+
+ let
+ y match 1
+ in let
+ x match y + 0
+ in x
+
+Hence, let's understand our attempted definition of `factorial` to be part of such a larger expression:
+
+`let`
+ `factorial match` λ `n. n`
+`in let`
+ `factorial match` λ `n. case n of 0 then 1; _ then n * factorial (n - 1) end`
+`in factorial 4`
+
+This would evaluate to what `4 * factorial 3` does, but with the `factorial` in the expression bound to the identity function λ `n. n`. In other words, we'd get the result `12`, not the correct answer `24`.
+
+For the time being, we will fix this solution by just introducing a special new construction `letrec` that works the way we want. Now in:
+
+`let`
+ `factorial match` λ `n. n`
+`in letrec`
+ `factorial match` λ `n. case n of 0 then 1; _ then n * factorial (n - 1) end`
+`in factorial 4`
+
+the initial binding of `factorial` gets ignored, and the `factorial` in the right-hand side of our definition is interpreted to mean the very same function that we are hereby binding to `factorial`. Exactly how this works is a deep and exciting topic, that we will be looking at very closely in a few weeks. For the time being, let's just accept that `letrec` does what we intuitively want when defining functions recursively.
+
+**It's important to make sure you say letrec when that's what you want.** You may not *always* want `letrec`, though, if you're ever re-using variables (or doing other things) that rely on the bindings occurring in a specified order. With `letrec`, all the bindings in the construction happen simultaneously. This is why you can say, as Jim did in class:
+
+`letrec`
+ `even? match` λ `n. case n of 0 then 'true; _ then odd? (n-1) end`
+ `odd? match` λ `n. case n of 0 then 'false; _ then even? (n-1) end`
+`in (even?, odd?)`
+
+Here neither the `even?` nor the `odd?` pattern is matched before the other. They, and also the `odd?` and the `even?` variables in their right-hand side expressions, are all bound at once.
+
+As we said, this is deep and exciting, and it will make your head spin before we're done examining it. But let's trust `letrec` to do its job, for now.
+
### Comparing recursive-style and iterative-style definitions ###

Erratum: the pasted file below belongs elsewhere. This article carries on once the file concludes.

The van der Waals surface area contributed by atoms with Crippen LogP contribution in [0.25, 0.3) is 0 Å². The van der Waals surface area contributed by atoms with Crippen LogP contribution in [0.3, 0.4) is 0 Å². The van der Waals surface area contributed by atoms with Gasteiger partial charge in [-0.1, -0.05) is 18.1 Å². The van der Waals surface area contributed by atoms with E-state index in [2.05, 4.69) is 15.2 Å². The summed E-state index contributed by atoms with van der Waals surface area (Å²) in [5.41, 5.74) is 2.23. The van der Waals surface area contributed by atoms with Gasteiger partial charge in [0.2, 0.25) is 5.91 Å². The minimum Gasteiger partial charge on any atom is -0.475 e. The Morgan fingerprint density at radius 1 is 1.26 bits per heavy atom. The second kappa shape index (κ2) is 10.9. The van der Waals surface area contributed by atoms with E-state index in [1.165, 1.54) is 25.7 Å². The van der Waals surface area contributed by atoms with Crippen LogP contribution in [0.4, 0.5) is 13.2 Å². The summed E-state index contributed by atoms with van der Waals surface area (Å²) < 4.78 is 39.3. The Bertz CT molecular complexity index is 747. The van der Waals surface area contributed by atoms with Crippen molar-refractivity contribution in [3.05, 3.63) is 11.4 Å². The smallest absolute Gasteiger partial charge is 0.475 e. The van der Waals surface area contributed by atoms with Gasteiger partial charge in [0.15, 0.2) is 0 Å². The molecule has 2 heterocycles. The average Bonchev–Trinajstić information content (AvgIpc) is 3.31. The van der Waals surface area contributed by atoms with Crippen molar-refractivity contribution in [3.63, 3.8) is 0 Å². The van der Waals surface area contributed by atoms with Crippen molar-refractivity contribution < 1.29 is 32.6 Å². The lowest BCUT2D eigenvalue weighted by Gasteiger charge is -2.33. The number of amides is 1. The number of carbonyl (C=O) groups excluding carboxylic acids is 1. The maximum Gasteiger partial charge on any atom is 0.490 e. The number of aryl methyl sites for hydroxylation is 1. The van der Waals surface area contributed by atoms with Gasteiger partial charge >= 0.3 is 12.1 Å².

-*More coming*
+Finally, we're in a position to revisit the two definitions of `length` that Jim presented in class. Here is the first:
+
+`letrec`
+ `length match` λ `xs. case xs of [] then 0; _:ys then 1 + length ys end`
+`in length`
+
+This function accept a sequence `xs`, and if its empty returns `0`, else it says that its length is `1` plus whatever is the length of its remainder when you take away the first element. In programming circles, this remainder is commonly called the sequence's "tail" (and the first element is its "head").
+
+Thus if we evaluated `length [10, 20, 30]`, that would give the same result as `1 + length [20, 30]`, which would give the same result as `1 + (1 + length [30])`, which would give the same result as `1 + (1 + (1 + length []))`. But `length []` is `0`, so our original expression evaluates to `1 + (1 + (1 + 0))`, or `3`.
+
+Here's another way to define the `length` function:
+
+`letrec`
+ `aux match` λ `(n, xs). case xs of [] then n; _:ys then aux (n + 1, ys) end`
+`in` λ `xs. aux (0, xs)`
+
+This may be a bit confusing. What we have here is a helper function `aux` (for "auxiliary") that accepts *two* arguments, the first being a counter of how long we've counted in the sequence so far, and the second argument being how much more of the sequence we have to inspect. If the sequence we have to inspect is empty, then we're finished and we can just return out counter. (Note that we don't return `0`.) If not, then we add `1` to the counter, and proceed to inspect the tail of the sequence, ignoring the sequence's first element. After the `in`, we can't just return the `aux` function, because it expects two arguments, whereas `length` should just be a function of a single argument, the sequence whose length we're inquiring about. What we do instead is return a λ-generated function, that expects a single sequence argument `xs`, and then returns the result of calling `aux` with that sequence together with an initial counter of `0`.
+
+So for example, if we evaluated `length [10, 20, 30]`, that would give the same result as `aux (0, [10, 20, 30])`, which would give the same result as `aux (1, [20, 30])`, which would give the same result as `aux (2, [30])`, which would give the same result as `aux(3, [])`, which would give `3`. (This should make it clear why when `aux` is called with the empty sequence, it returns the result `n` rather than `0`.)
+
+Programmers will sometimes define functions in the second style because it can be evaluated more efficiently than the first style. You don't need to worry about things like efficiency in this seminar. But you should become acquainted with, and comfortable with, both styles of recursive definition.
--
2.11.0